My recollection of Burnham-A A +A
Thursday, September 13, 2012
BRINGING my child to Burnham Park brought a lot of childhood memories in this recreational ground, probably the most-photographed landmark of the city. My father found work when the mines opened in the nearby towns of Benguet, and almost always, going up to Baguio for some leisure is a given. When I was of school age, I chose to go to school in our home province but a Baguio Christmas and summer vacation is automatic. And as usual, there were the usual weekends in the city where Burnham is never missed on the itinerary as I would always insist going to its Children’s Playground.
I assert on the Playground first because of the bike. Rent-a-bike for kids used to be within the perimeter fence of the playing field where road-like pavements were warped amid the swings, see-saws and other equipment for children thirteen-years under. Tickets then were issued to riders which serve as an official receipt and perhaps a kind of security control. The rider has to present it to the guard at a post in the middle of the biking area. The biking area for adults had always been at where it is now, at the road just outside the fence. My parents though were never fond of biking. They would wait for me on the thick green grasses under the canopy of the trees within the field usually occupied with the weekend newspaper and some shoe-shine boys busy on my father’s boots. That would be enough time for me to finish the one-hour biking, veer from one swing to another, join other children at the see-saw, climb those steel equipments and of course the concrete elephants which at present was moved from their original posts. When the carnivals are there, I would insist on at least one of the amusements, the cars or the merry-go-round for I fear the ferris wheel.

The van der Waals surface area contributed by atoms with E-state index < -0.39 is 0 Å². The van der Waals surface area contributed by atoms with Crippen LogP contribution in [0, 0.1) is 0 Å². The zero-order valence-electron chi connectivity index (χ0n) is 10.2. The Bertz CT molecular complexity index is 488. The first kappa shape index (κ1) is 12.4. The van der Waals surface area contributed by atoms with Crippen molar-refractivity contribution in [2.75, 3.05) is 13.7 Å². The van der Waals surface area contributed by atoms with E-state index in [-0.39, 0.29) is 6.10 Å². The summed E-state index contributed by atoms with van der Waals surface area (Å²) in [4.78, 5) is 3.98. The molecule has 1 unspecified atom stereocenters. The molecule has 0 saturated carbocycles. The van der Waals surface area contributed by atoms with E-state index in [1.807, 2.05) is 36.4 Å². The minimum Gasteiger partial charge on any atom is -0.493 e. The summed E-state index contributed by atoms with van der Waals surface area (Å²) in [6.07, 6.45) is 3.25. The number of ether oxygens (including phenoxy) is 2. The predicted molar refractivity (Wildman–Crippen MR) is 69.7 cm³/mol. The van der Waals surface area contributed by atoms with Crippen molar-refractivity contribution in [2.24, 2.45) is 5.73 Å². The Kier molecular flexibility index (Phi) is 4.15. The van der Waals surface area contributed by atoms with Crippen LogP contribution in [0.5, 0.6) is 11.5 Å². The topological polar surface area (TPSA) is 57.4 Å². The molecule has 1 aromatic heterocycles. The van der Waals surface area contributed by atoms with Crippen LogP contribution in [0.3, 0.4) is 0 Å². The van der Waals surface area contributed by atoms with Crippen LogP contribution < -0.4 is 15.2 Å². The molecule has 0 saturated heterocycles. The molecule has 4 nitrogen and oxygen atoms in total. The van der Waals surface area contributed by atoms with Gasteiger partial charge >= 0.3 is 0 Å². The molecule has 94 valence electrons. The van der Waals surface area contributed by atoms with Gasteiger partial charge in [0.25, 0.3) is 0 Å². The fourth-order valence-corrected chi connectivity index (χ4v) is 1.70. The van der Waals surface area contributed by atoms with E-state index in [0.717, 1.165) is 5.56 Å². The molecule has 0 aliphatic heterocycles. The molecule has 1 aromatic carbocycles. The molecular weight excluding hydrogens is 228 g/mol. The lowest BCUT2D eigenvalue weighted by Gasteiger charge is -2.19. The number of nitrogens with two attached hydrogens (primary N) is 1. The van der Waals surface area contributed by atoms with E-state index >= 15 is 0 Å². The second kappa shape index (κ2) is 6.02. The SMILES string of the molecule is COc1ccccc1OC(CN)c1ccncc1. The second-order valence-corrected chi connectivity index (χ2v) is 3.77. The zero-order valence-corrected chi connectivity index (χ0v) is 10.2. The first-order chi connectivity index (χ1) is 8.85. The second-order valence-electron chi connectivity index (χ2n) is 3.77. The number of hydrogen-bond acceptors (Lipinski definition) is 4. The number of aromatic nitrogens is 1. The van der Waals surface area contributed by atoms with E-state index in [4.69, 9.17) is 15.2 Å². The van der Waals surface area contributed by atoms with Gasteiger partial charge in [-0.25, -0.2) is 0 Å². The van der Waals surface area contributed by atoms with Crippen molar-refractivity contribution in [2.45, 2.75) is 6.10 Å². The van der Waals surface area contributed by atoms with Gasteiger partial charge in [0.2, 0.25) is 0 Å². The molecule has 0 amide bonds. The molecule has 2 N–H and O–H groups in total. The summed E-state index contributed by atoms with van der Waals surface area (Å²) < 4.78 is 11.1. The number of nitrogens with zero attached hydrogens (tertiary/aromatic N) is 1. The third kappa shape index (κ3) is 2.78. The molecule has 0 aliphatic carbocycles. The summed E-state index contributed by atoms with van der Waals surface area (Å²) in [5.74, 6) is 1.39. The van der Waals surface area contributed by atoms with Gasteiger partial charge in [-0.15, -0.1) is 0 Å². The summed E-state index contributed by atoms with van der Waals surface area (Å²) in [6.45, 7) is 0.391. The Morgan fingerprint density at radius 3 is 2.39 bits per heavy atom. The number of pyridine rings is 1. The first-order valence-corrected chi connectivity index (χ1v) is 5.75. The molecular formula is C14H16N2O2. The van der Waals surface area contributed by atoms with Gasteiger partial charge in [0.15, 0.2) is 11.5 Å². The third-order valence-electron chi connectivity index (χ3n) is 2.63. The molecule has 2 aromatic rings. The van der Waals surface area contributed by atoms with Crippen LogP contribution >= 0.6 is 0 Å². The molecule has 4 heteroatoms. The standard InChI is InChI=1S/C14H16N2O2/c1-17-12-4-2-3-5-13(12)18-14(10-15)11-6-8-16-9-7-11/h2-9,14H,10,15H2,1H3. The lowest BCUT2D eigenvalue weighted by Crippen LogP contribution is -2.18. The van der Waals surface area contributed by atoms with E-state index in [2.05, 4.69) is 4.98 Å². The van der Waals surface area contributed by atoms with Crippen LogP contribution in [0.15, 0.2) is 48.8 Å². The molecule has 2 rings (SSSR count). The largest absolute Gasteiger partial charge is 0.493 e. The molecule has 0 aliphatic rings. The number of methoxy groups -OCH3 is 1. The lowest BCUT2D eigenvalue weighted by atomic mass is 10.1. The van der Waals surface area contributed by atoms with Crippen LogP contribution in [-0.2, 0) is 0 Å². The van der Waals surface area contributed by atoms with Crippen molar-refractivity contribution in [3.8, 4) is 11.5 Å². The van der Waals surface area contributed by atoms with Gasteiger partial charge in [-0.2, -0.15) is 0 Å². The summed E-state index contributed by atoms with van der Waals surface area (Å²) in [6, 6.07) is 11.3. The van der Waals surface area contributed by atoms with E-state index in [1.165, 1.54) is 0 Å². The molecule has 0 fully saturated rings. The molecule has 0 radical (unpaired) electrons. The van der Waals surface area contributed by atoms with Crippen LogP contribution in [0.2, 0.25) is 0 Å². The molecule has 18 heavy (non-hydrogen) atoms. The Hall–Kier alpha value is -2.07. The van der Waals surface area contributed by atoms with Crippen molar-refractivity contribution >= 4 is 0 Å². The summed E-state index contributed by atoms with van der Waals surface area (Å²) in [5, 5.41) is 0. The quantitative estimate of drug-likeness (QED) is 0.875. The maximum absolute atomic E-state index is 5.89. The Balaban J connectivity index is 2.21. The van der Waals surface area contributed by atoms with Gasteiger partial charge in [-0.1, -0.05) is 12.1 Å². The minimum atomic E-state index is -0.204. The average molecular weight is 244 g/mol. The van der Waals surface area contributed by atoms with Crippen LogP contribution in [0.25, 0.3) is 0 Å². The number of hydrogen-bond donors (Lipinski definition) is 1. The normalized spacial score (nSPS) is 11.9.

The aroma of corn being roasted somewhere would always be tempting that soon my mother often would relent to my entreats. Lunches were usually been either on some park table and benches or some flat terrain. The refreshing environment – the cool breeze, flowers in bloom, the grasses and trees – would make more appetizing the home-styled dishes bought from nearby turo-turo.
In my first boat ride at the Burnham Lake, my father had to force me. I was fearful of the water although towards the end, I wanted my hands on the paddle. The boats did not need the design of swans, seahorses, mermaids, and crocodiles to be have coasting at the lake enjoyable. But they are indeed a very good innovation to make boating more photographic at the present.
An escapade at the park would not be complete without picture-taking. Photographers were once plentiful then offering to shoot for the remembrance of the days. It was claimable after perhaps another round of stroll either from the photographer himself or at some shop in nearby Session Road or within the vicinity of once Baguio’s biggest mall – the Maharlika. I would guess most of the photographers shifted to other source of livelihood when the era came that almost everyone had a camera on hand. But their contribution to people’s memory of their romance with the park will never vanish just like the pictures I have now in my album.
I have never visited any other park more than the times I went to Burnham Park since childhood. In my how-did-you-spend-your-summer compositions in the elementary grade, I would always equate Baguio to Burnham Park. It is great that even if changes have to happen, the park still retained had the trees, the grasses (although going thin), the flowers, and most of all the wide open spaces so that today’s children can enjoy the experience the park offered since time. Baguio wouldn’t be Baguio if Burnham Park ceases to offer the picturesque and relaxing atmosphere.Kinnud: My recollection of Burnham
Published in the Sun.Star Baguio newspaper on September 13, 2012.